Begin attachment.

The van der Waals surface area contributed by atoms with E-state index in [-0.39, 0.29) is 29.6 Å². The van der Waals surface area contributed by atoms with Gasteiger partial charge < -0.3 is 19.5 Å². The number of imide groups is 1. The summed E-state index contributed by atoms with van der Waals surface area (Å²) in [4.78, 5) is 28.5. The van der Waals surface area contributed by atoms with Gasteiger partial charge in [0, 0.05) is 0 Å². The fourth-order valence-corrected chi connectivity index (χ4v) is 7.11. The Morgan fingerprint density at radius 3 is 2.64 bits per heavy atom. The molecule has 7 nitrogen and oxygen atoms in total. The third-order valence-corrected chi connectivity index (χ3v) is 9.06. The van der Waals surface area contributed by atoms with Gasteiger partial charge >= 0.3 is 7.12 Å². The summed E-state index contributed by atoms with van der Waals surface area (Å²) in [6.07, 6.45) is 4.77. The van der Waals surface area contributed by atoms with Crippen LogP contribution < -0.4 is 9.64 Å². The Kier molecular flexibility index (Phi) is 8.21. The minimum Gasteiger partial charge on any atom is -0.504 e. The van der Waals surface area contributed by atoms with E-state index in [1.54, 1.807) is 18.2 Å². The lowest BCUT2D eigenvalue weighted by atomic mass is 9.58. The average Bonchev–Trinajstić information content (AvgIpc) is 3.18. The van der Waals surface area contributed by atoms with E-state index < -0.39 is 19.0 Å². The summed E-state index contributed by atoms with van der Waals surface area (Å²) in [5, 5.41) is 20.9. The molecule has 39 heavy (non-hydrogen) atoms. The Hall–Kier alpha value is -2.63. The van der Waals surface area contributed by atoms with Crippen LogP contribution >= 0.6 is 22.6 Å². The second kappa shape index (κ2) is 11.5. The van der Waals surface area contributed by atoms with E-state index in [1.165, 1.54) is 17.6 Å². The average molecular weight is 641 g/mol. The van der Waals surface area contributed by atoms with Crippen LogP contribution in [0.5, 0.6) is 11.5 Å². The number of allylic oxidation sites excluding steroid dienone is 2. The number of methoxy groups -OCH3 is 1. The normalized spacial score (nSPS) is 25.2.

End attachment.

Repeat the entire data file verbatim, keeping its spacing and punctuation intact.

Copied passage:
The van der Waals surface area contributed by atoms with E-state index in [-0.39, 0.29) is 29.6 Å². The van der Waals surface area contributed by atoms with Gasteiger partial charge < -0.3 is 19.5 Å². The number of imide groups is 1. The summed E-state index contributed by atoms with van der Waals surface area (Å²) in [4.78, 5) is 28.5. The van der Waals surface area contributed by atoms with Gasteiger partial charge in [0, 0.05) is 0 Å². The fourth-order valence-corrected chi connectivity index (χ4v) is 7.11. The Morgan fingerprint density at radius 3 is 2.64 bits per heavy atom. The molecule has 7 nitrogen and oxygen atoms in total. The third-order valence-corrected chi connectivity index (χ3v) is 9.06. The van der Waals surface area contributed by atoms with Gasteiger partial charge >= 0.3 is 7.12 Å². The summed E-state index contributed by atoms with van der Waals surface area (Å²) in [6.07, 6.45) is 4.77. The van der Waals surface area contributed by atoms with Crippen LogP contribution < -0.4 is 9.64 Å². The Kier molecular flexibility index (Phi) is 8.21. The minimum Gasteiger partial charge on any atom is -0.504 e. The van der Waals surface area contributed by atoms with E-state index in [1.54, 1.807) is 18.2 Å². The lowest BCUT2D eigenvalue weighted by atomic mass is 9.58. The average Bonchev–Trinajstić information content (AvgIpc) is 3.18. The van der Waals surface area contributed by atoms with E-state index < -0.39 is 19.0 Å². The summed E-state index contributed by atoms with van der Waals surface area (Å²) in [5, 5.41) is 20.9. The molecule has 39 heavy (non-hydrogen) atoms. The Hall–Kier alpha value is -2.63. The van der Waals surface area contributed by atoms with Crippen LogP contribution >= 0.6 is 22.6 Å². The second kappa shape index (κ2) is 11.5. The van der Waals surface area contributed by atoms with E-state index in [1.165, 1.54) is 17.6 Å². The average molecular weight is 641 g/mol. The van der Waals surface area contributed by atoms with Crippen LogP contribution in [0.5, 0.6) is 11.5 Å². The number of allylic oxidation sites excluding steroid dienone is 2. The number of methoxy groups -OCH3 is 1. The normalized spacial score (nSPS) is 25.2.